Bolognese Sauce

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Recipe by South Your Mouth

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Bolognese Sauce

1 pound ground beef

1 pound ground pork

Salt & pepper to taste

1/2 cup (1 stick) butter

2 cups grated carrot*

1 1/2 cups finely diced celery

1 1/2 cups finely diced onion

1 tablespoon minced garlic

2 cups whole milk

Pinch of nutmeg

1 1/4 cups dry white wine

1 28-ounce can crushed tomatoes

2 teaspoons Italian seasoning

1 teaspoon salt

1 teaspoon garlic powder


Season ground beef and ground pork with salt and pepper to taste then brown in a Dutch oven or stock pot** until cooked through. Drain fat from meat then set meat aside.


To the same (now empty) pot add butter, carrots, celery and onion and sauté over medium heat until onions are semi-translucent (about 5-7 minutes). Add salt and pepper to taste and minced garlic and continue cooking for 2 minutes.


Add cooked ground meat to pot with veggies and mix well. Stir in milk and nutmeg. Simmer, uncovered, over medium-low heat for one hour or until most of the liquid has evaporated. Stir occasionally and adjust heat such that you maintain a very gentle simmer during this time.


Add white wine, tomatoes (with juice), Italian Seasoning, 1 teaspoon salt and garlic powder and stir well. Simmer, uncovered, over medium-low heat for 2 1/2 hours, stirring occasionally.


Cover the sauce and remove from heat before cooking your pasta to let the sauce rest a bit before serving.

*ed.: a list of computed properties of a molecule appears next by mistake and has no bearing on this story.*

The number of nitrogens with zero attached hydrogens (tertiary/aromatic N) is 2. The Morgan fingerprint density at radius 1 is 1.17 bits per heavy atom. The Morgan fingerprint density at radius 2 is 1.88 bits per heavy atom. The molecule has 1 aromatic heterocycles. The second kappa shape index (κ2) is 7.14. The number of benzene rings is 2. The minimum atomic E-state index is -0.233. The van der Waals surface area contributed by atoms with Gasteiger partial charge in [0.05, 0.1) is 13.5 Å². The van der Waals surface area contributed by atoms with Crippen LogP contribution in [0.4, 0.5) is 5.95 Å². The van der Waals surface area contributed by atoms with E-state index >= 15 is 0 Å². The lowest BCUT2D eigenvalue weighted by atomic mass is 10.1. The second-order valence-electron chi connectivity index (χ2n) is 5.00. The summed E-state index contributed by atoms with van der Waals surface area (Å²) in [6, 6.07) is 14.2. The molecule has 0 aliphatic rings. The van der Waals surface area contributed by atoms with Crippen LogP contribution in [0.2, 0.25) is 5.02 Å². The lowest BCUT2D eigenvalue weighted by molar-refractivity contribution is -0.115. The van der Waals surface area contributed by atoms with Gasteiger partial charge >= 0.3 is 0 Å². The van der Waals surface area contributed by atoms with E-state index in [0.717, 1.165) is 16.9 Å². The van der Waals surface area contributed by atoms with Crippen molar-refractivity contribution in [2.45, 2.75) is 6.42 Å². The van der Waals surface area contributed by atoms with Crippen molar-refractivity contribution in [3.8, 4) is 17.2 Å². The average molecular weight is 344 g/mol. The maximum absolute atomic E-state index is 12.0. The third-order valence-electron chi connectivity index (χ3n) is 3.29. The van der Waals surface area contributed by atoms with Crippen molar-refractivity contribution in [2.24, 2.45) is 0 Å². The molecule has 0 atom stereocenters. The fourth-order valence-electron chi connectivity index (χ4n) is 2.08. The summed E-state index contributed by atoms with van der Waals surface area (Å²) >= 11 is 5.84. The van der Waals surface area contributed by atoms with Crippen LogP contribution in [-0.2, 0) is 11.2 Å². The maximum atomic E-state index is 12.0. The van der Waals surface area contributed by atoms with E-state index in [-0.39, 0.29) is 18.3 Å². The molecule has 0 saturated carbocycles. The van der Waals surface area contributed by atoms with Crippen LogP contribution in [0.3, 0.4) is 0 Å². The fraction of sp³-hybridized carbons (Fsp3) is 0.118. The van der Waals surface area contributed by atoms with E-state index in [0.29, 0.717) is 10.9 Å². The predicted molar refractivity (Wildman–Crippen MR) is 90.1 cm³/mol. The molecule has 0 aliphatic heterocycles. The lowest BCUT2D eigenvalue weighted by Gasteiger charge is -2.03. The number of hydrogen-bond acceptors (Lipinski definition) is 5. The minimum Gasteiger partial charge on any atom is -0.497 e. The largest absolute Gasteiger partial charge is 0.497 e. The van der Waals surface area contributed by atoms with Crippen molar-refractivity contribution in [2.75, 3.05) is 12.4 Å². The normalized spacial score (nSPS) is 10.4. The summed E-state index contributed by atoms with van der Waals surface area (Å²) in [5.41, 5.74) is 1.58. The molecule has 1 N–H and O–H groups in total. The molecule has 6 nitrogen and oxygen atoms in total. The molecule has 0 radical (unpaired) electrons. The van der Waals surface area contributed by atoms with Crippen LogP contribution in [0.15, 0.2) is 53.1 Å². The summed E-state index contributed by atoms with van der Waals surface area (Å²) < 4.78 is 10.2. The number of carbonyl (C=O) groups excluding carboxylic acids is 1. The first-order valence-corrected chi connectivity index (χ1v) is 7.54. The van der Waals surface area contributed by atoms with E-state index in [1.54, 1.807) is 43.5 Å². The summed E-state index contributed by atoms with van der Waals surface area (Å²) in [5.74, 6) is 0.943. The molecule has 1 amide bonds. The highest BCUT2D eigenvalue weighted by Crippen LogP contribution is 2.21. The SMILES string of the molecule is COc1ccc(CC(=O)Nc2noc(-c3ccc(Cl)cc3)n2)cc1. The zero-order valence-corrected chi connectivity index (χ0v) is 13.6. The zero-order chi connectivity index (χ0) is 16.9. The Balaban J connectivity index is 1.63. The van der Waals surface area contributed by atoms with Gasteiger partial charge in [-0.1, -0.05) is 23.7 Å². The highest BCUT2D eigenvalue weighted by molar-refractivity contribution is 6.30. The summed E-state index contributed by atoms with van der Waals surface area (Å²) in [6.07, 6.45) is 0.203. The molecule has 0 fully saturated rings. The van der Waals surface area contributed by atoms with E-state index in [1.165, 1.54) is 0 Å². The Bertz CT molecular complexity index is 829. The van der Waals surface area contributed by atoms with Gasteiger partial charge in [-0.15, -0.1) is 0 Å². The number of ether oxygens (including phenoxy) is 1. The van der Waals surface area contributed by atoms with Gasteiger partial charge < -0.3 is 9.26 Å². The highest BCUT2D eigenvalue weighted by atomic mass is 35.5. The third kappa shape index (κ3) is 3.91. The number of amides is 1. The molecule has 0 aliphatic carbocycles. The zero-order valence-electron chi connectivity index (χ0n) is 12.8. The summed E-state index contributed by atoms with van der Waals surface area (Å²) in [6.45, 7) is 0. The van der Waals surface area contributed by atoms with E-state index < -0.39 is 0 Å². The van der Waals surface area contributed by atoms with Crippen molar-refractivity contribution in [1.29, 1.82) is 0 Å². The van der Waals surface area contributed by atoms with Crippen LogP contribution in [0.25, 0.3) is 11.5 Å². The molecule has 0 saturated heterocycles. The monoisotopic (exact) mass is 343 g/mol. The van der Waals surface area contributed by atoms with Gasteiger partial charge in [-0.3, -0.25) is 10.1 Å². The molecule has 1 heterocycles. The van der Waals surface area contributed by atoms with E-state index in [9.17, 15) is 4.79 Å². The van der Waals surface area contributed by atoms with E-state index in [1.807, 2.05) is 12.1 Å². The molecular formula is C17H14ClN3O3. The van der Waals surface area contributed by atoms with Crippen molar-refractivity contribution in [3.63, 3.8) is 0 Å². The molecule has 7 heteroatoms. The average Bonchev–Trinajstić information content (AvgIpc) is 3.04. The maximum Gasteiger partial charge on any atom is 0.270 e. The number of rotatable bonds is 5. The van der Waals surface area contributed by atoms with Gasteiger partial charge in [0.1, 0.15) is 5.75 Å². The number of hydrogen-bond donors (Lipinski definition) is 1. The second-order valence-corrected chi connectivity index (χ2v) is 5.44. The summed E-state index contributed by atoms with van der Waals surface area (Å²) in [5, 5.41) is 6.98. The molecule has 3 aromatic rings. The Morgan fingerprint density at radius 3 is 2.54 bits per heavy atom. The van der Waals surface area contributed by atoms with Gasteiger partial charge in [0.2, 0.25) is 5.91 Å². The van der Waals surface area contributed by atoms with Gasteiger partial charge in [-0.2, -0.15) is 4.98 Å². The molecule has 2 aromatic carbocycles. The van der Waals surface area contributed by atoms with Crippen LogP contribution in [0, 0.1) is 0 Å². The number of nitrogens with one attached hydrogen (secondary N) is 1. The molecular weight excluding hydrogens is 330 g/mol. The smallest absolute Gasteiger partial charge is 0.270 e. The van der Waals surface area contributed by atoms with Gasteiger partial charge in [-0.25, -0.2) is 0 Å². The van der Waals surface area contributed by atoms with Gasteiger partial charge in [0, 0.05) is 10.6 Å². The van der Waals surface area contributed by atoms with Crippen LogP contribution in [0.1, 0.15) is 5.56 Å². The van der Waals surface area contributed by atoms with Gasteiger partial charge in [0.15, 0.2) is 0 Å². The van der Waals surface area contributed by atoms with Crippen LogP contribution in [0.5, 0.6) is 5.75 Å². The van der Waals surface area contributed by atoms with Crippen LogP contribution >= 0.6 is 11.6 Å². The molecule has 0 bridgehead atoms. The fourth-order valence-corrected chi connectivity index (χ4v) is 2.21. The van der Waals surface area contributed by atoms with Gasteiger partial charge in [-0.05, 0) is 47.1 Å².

Bolognese is traditionally served with pasta strands (tagliatelle, spaghetti, etc.) or tube pasta (rigatoni, penne, etc.) but any pasta will work! I found that I wanted more sauce than I usually have when eating traditional spaghetti sauce (because it’s SO flipping good, y’all).


Serve with freshly grated parmesan cheese.


This recipe makes approximately 8 servings. Enjoy!


*I used a box grater to shred my carrots instead of trying to finely dice them because it’s so much easier but feel free to finely dice yours.


**You’re going to need something that’s at least 12” in diameter because of the reducing we do in this recipe. If you don’t have anything that wide, prepare all the steps up to adding the white wine and tomatoes in a large skillet then transfer everything to a large pot. Then simmer for an additional 30 minutes. ALSO… you can’t use a cast iron pot or skillet (enamel covered cast iron is fine) with recipes that include wine (or vinegar or lots of tomato sauce or anything else highly acidic) as the acid will react unfavorably with the cast iron.